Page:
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Differential effects of taurine treatment and taurine deficiency on the outcome of renal ischemia reperfusion injuryMozaffari, Mahmood S.; Abdelsayed, Rafik; Patel, Champa; Wimborne, Hereward J. C.; Liu, Jun Yao; Schaffer, Stephen W; Department of Oral Biology; Department of Oral Health and Diagnostic Sciences (2010-08-24)Taurine possesses membrane stabilization, osmoregulatory and antioxidant properties, aspects of relevance to ischemic injury. We tested the hypothesis that body taurine status is a determinant of renal ischemic injury. Accordingly, renal function and structure were examined in control (C), taurine-treated (TT) and taurine deficient (TD) rats that were subjected to bilateral renal ischemia (60 min) followed by reperfusion (IR); sham operated rats served as controls. Baseline urine osmolality was greater in the TD group than in the control and the TT groups, an effect associated with increased renal aquaporin 2 level. The IR insult reduced urine osmolality (i.e., day-1 post insult); the TD/IR group displayed a more marked recovery in urine osmolality by day-6 post insult than the other two groups. Fluid and sodium excretions were lower in the TD/IR group, suggesting propensity to retention. Histopathological examination revealed the presence of tubular necrotic foci in the C/IR group than sham controls. While renal architecture of the TD/IR group showed features resembling sham controls, the TT/IR group showed dilated tubules, which lacked immunostaining for aquaporin 2, but not 1, suggestive of proximal tubule origin. Finally, assessment of cell proliferation and apoptosis revealed lower proliferation but higher apoptotic foci in the TT/IR group than other IR groups. Collectively, the results indicate that body taurine status is a major determinant of renal IR injury.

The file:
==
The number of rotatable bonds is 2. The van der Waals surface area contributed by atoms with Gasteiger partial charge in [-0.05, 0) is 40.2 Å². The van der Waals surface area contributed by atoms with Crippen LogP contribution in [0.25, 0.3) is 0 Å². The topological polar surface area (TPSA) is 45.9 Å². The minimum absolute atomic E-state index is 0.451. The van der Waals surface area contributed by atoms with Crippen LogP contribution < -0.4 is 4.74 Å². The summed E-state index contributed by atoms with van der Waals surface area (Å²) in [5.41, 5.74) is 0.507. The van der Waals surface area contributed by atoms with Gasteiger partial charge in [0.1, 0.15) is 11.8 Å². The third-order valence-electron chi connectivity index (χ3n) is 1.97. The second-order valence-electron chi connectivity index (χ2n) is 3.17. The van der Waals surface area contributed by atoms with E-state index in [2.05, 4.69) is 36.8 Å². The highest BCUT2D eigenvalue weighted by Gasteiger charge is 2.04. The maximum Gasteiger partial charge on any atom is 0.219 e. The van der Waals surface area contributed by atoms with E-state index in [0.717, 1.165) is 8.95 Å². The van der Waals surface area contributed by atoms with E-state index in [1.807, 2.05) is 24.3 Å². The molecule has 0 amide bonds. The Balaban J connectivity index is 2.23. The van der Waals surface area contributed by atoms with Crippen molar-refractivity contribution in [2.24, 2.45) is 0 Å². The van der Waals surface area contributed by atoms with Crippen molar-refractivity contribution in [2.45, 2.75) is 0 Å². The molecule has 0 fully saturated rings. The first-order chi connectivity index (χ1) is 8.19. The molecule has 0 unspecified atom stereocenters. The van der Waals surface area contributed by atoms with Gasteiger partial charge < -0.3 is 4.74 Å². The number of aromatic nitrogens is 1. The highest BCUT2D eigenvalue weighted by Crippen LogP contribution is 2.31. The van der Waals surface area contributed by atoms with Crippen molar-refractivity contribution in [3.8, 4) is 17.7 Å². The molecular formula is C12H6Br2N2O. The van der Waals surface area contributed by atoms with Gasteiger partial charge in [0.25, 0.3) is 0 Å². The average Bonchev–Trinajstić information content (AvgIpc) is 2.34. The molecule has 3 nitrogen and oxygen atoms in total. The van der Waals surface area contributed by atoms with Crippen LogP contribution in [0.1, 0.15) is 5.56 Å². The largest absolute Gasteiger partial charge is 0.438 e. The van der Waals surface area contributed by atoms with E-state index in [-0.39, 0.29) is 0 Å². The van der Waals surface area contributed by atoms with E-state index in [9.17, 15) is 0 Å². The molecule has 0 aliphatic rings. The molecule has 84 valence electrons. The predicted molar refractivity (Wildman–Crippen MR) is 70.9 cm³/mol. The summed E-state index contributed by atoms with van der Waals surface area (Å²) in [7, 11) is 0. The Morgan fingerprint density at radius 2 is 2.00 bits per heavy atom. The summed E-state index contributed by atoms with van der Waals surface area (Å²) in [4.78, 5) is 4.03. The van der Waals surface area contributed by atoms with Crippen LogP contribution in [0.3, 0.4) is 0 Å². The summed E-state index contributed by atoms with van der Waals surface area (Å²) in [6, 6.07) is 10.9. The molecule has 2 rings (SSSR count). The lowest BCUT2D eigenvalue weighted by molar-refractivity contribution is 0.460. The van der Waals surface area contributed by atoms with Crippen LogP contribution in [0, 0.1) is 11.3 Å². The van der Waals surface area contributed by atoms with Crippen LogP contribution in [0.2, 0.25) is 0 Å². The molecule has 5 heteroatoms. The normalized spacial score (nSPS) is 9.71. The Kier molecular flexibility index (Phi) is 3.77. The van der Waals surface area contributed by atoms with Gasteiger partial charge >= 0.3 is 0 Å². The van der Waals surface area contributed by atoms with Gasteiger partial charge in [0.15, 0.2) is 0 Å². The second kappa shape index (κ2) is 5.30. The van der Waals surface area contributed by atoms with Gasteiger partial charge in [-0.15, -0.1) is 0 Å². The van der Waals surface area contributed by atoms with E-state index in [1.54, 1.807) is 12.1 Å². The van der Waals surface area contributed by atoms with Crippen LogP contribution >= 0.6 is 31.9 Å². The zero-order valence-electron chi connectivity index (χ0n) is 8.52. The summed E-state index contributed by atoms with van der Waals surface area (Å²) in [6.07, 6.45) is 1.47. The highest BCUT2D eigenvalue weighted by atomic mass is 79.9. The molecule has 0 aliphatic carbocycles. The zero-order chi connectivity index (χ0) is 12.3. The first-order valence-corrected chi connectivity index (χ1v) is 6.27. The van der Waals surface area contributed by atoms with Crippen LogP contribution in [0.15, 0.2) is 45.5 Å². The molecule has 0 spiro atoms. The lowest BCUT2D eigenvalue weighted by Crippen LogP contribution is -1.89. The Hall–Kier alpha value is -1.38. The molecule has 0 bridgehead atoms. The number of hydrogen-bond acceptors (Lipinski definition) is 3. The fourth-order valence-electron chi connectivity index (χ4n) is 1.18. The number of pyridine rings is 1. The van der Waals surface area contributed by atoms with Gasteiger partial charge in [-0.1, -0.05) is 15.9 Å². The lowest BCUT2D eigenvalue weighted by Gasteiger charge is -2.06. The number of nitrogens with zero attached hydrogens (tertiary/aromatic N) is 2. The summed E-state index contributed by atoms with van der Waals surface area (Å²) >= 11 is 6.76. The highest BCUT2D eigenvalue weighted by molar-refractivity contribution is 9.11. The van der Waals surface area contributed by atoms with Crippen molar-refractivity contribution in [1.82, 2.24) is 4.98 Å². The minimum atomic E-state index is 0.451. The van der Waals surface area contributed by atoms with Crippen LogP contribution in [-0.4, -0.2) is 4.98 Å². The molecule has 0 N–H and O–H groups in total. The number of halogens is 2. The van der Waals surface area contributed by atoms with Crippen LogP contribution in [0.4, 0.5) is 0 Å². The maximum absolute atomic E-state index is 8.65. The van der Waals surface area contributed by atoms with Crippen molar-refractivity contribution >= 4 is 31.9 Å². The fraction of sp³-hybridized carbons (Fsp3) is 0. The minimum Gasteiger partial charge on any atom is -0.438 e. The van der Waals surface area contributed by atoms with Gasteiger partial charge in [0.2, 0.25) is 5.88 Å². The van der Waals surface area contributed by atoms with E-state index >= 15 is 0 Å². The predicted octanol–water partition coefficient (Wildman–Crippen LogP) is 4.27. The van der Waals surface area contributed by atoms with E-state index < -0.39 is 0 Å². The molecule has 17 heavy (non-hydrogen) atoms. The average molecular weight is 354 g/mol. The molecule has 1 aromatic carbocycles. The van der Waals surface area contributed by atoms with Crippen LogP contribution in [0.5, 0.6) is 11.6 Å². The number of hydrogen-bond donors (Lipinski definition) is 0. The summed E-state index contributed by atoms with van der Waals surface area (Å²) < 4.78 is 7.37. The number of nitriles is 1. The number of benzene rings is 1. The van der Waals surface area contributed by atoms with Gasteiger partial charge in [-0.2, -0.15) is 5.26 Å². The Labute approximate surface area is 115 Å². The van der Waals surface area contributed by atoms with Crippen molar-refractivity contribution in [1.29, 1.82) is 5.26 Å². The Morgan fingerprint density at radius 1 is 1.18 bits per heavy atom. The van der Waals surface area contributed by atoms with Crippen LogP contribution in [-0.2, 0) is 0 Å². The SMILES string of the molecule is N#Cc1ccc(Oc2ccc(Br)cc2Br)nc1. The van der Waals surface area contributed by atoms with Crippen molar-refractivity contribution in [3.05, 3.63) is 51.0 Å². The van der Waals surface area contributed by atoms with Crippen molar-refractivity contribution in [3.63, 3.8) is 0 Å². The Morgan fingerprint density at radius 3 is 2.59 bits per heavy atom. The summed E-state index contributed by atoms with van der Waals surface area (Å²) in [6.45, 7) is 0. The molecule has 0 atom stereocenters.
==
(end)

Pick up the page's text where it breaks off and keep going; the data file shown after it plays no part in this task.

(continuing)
Effects of chromium picolinate on glycemic control and kidney of the obese Zucker rat.Mozaffari, Mahmood S.; Abdelsayed, Rafik; Liu, Jun Yao; Wimborne, Hereward J. C.; El-Remessy, Azza B.; El-Marakby, Ahmed; Department of Oral Biology; Department of Oral Health and Diagnostic Sciences (2009-12-30)ABSTRACT: BACKGROUND: Chromium picolinate (Cr(pic)3) is advocated as adjuvant therapy for impaired glycemic control, despite concerns for DNA damage. Potential toxicity of Cr(pic)3 should be greater for the kidney that accumulates chromium. Therefore, we tested the hypothesis that Cr(pic)3 treatment of obese Zucker rats (OZR) exacerbates renal abnormalities associated with dysglycemia. METHODS: Male OZR were treated with diets lacking or containing 5 and 10 mg/kg of chromium, as Cr(pic)3, for 20 weeks; lean Zucker rats (LZR) served as controls. Glycemic and renal effects of Cr(pic)3 were determined in the context of indices of oxidative stress and inflammation. RESULTS: The OZR displayed increased fasting plasma glucose and insulin in association with enlarged pancreatic islets exhibiting collagen and periodic acid Schiff-positive deposits compared to LZR; Cr(pic)3 treatment did not affect these parameters. The OZR, irrespective of Cr(pic)3, excreted more albumin than LZR. Also, other indices of renal function or histopathology were not affected by Cr(pic)3 treatment. Urinary excretion of 8-hydroxydeoxyguanosine (8-OHdG), an index of oxidative DNA damage, was greater in the OZR than LZR; dietary Cr(pic)3 treatment attenuated 8-OHdG excretion. However, immunostaining of kidney for 8-OHdG revealed similar staining pattern and intensity, despite significant renal accumulation of chromium in Cr(pic)3-treated groups. Finally, increased renal nitrotyrosine and cyclooxygenase-2 levels and urinary excretion of monocyte chemoattractant protein-1 of OZR were partially reversed by Cr(pic)3 treatment. CONCLUSION: Dietary Cr(pic)3 treatment of OZR does not beneficially influence glycemic status or increase the risk for oxidative DNA damage; rather, the treatment attenuates indices of oxidative stress and inflammation.